Next in the IndieBio EU interview series is Prospective Research. Prospective Research are working to revolutionize the world of antibiotic discovery.
Antibiotic resistance, this is one of the many problems facing the society today. Bacteria are constantly becoming immune to more antibiotics. This means that fewer antibiotics can be used to treat infections. This problem is constantly growing worse. Combine this with the fact that there has been a decrease in the numbers of new antibiotics being discovered and it’s easy to see how humanity is facing a crisis.
Thankfully, Dakota Hamill and Jake Cotter from Prospective Research are working to overcome this problem. Prospective Research are revolutionizing the outdated world of antibiotic discovery by talking to bacteria using signaling molecules and by creating the first ever crowdsourced antibiotic discovery platform.
I recently met with Dakota and Jake to learn more about the innovative work they do.
John Fehilly: Who are Prospective Research, and what is your goal?
Dakota Hamill: We are two crazy kids looking to save lives… one bag of dirt at a time.
JF: What was your inspiration for taking part in this accelerator?
Jake Cotter: Our inspiration is desperation; the world is running out of new and effective antibiotics. We have been researching antibiotic discovery for the better part of 5 years. We started in our parents’ basement, spent all of our savings and quit our jobs because we knew that what we were doing could change the world. This accelerator gave us the chance to bring what we love and have been working on to life.
JF: How can the public get involved in your research?
DH: It’s easy; just send us a sample of your dirt! Over 70% of our antibiotics have come from organisms that live in the soil.
Join our worldwide community of bioprospectors searching for new antibiotics by ordering one of our MicrobeMiner Kits. Everyone who buys a kit adds a unique sample of dirt to our pipeline that may house the next blockbuster antibiotic. Come and get your hands dirty!
JF: What do you do with the dirt after it has been collected?
JC: We essentially use robots and your dirt to save lives. As soon as your sample arrives, we use an automated screening system that can process thousands of organisms from multiple samples at the same time. From there, we take the most promising organisms from each kit and talk to them! This sounds crazy, but in essence, that’s exactly what we’re doing. Our platform uses the chemical language of bacteria to force them to produce novel antibiotics.
JF: Does the public’s involvement end after they send off their sample of dirt?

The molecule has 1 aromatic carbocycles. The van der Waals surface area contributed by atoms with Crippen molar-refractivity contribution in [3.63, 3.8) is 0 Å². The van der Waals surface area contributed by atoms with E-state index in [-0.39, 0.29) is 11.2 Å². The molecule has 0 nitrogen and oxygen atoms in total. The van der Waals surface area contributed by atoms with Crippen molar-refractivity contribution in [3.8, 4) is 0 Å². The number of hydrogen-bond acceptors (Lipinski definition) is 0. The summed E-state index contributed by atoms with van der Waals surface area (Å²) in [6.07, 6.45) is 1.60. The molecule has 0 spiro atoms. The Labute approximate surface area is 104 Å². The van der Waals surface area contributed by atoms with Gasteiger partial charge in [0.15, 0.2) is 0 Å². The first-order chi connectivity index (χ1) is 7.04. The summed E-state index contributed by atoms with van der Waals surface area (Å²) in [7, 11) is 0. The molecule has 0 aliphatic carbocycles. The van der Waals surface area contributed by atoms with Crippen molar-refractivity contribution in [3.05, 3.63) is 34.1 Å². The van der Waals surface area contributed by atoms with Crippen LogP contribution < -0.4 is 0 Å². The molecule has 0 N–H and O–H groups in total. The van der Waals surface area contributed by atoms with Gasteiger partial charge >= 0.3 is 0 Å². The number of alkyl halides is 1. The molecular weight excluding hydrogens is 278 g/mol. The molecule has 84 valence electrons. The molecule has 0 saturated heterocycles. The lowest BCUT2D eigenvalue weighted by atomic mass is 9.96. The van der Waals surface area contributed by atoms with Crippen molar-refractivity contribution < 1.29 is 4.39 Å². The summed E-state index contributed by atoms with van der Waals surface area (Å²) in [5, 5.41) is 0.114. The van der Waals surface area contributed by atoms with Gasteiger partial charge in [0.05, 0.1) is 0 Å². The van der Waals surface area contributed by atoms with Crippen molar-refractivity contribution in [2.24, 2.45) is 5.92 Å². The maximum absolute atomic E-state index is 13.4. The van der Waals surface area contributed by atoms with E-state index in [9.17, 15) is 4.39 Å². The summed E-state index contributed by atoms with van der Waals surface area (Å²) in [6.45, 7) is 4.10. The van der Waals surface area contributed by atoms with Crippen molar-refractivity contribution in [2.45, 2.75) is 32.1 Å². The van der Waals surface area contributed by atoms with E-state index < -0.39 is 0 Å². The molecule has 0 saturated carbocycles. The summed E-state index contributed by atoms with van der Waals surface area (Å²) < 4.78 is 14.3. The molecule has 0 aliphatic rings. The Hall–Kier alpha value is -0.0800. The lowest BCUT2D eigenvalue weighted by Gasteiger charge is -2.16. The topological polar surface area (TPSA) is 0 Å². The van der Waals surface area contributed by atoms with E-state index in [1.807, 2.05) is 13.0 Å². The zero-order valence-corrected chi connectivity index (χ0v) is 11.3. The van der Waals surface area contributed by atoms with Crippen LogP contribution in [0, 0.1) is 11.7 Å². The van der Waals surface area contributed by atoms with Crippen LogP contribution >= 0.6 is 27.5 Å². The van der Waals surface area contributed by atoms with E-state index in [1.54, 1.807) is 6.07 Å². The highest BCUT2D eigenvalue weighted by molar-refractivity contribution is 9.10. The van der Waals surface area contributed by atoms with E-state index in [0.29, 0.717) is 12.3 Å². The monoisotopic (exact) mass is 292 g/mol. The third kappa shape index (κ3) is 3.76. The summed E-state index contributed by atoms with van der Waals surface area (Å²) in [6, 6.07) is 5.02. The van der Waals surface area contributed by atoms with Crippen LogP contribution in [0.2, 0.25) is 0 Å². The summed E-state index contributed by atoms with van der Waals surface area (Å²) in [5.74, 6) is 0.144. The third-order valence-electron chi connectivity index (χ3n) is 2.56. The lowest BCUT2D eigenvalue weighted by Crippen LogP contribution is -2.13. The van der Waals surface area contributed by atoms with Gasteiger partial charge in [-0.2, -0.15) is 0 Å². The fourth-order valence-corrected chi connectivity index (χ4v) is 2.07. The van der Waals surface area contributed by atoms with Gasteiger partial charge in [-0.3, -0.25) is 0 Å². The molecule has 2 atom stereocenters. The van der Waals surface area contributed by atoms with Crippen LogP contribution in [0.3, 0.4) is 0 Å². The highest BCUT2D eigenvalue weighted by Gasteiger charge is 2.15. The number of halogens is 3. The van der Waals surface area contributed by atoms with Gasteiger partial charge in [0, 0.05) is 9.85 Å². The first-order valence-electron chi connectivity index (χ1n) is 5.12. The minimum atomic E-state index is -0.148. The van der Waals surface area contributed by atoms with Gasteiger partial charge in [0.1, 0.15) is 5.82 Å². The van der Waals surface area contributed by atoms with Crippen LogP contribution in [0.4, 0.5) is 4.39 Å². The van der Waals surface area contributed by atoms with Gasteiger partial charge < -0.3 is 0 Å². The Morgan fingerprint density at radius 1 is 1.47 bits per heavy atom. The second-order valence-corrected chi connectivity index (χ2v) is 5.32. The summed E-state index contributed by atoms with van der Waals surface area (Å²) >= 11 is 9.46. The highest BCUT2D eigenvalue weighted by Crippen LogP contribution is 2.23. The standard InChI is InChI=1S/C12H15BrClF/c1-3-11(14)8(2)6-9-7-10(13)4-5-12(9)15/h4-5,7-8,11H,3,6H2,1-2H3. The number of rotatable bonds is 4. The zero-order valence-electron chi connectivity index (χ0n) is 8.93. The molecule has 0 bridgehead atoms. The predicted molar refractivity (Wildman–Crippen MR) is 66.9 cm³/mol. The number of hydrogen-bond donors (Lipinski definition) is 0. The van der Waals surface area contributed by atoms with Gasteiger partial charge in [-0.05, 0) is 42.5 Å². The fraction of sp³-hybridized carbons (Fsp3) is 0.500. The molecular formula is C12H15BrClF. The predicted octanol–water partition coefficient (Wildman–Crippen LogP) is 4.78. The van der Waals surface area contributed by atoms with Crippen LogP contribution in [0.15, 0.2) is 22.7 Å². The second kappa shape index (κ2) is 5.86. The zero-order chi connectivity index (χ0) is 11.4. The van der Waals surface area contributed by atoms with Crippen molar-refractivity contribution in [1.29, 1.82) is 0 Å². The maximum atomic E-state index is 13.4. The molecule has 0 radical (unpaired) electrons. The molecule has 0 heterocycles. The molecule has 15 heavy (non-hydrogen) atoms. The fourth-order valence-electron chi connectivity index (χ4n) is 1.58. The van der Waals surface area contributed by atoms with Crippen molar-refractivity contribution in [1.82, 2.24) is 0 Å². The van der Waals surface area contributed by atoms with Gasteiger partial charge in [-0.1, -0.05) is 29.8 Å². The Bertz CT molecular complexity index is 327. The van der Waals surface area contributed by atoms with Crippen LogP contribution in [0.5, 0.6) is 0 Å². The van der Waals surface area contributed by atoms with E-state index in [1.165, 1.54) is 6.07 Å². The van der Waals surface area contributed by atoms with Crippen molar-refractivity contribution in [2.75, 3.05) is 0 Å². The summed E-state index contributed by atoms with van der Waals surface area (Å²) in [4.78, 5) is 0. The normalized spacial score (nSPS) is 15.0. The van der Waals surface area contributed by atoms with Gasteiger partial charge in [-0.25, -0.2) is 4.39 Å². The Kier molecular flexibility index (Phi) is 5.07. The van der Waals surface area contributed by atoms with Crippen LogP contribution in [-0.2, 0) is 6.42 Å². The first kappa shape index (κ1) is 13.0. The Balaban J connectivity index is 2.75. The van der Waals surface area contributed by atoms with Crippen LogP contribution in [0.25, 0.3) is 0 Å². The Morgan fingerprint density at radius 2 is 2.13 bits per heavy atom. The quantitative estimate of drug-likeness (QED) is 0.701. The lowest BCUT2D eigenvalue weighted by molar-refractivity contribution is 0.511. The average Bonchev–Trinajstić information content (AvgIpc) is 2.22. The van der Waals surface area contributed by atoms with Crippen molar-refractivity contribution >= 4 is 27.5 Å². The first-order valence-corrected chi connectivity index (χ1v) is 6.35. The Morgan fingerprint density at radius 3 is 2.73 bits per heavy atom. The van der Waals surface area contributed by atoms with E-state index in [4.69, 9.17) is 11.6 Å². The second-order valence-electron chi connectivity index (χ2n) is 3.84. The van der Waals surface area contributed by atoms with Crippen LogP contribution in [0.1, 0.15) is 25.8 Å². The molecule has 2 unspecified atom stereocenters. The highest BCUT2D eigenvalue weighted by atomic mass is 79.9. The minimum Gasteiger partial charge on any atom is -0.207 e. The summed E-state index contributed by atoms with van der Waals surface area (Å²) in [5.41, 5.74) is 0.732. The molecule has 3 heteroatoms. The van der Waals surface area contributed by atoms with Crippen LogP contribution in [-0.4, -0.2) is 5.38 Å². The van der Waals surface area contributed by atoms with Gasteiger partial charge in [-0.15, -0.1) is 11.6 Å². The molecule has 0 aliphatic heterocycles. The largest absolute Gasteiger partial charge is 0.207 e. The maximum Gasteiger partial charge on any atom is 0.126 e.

JC: Not at all! In fact, their journey is just beginning. Once we get their sample they will receive a custom profile where they can view their dirt as it goes through the discovery process. We provide pictures of the microbes living in their sample, genetic information, and assay scores showing if their sample is producing antibiotics. If a new antibiotic comes from your sample, you share in the rewards.
JF: When can the public begin to take part?
DH: We will be launching a kickstarter at the end of July. To get the inside scoop, sign up for our newsletter here.
JF: Do you think your company will yield completely new antibiotics?
DH: Yes we do! A major problem with mining for new antibiotics in the dirt is that once you take microbes out of their natural environment, they often stop producing antibiotics. Our platform is able to solve this problem by mimicking signals from the organism’s natural environment and forcing them to produce antibiotics on demand. This gives us access to a completely untapped reservoir of novel antibiotics.
JF: How long will it take between taking a soil sample and potentially finding a new antibiotic?
JC:The entire process from initial soil sample to a compound that we can license to a pharmaceutical company is around two to three years. But, during that time you will have direct access to where your sample stands in our pipeline. Within the first month of us receiving your sample, you will have a custom profile where you can follow your sample through the entire journey.
JF: What has been the highlight of the accelerator so far?
JC: Nailing our proof of concept felt amazing. Being able to see our platform induce antibiotic production on demand was a breath of fresh air.
A close second was an amazing bioprospecting trip we went on. We brought a few MicrobeMiner kits and traveled the west coast of Cork, Ireland. We took some awesome soil samples near the cliffs off Old Head lighthouse in Kinsale. We’re excited to process these kits. Could ‘Kinsaleamycin’ be the next blockbuster antibiotic? Stay tuned!
JF: What was a major challenge you have faced during the accelerator?
DH: We were challenged from the start to produce a simple product that would allow people to meaningfully partake in what is normally one of the most risky and technical areas of science, drug discovery. Almost everyone relies on medicine at some point in their life, but most people feel a real disconnect with massive pharmaceutical companies. We sought to make a collaborative antibiotic discovery company that makes people feel involved, informed, and important.
JF: Where do you see Prospective Research in the future?
JC: Within the next one to three years we seek to have a handful of lead compounds that we can license to larger companies suited for turning them into actual lifesaving medicines.
We plan to continue growing the crowdsourcing aspect of the business and expand the number of disease targets we could potentially treat, beyond infectious disease. Imagine if we could crowdsource a cure for cancer?
Our long-term dream is to have bioprospecting hubs in countries around the world. These hubs will create jobs, educate and involve local citizens and students in utilizing their natural resources to find solutions to the world’s most pressing medical needs.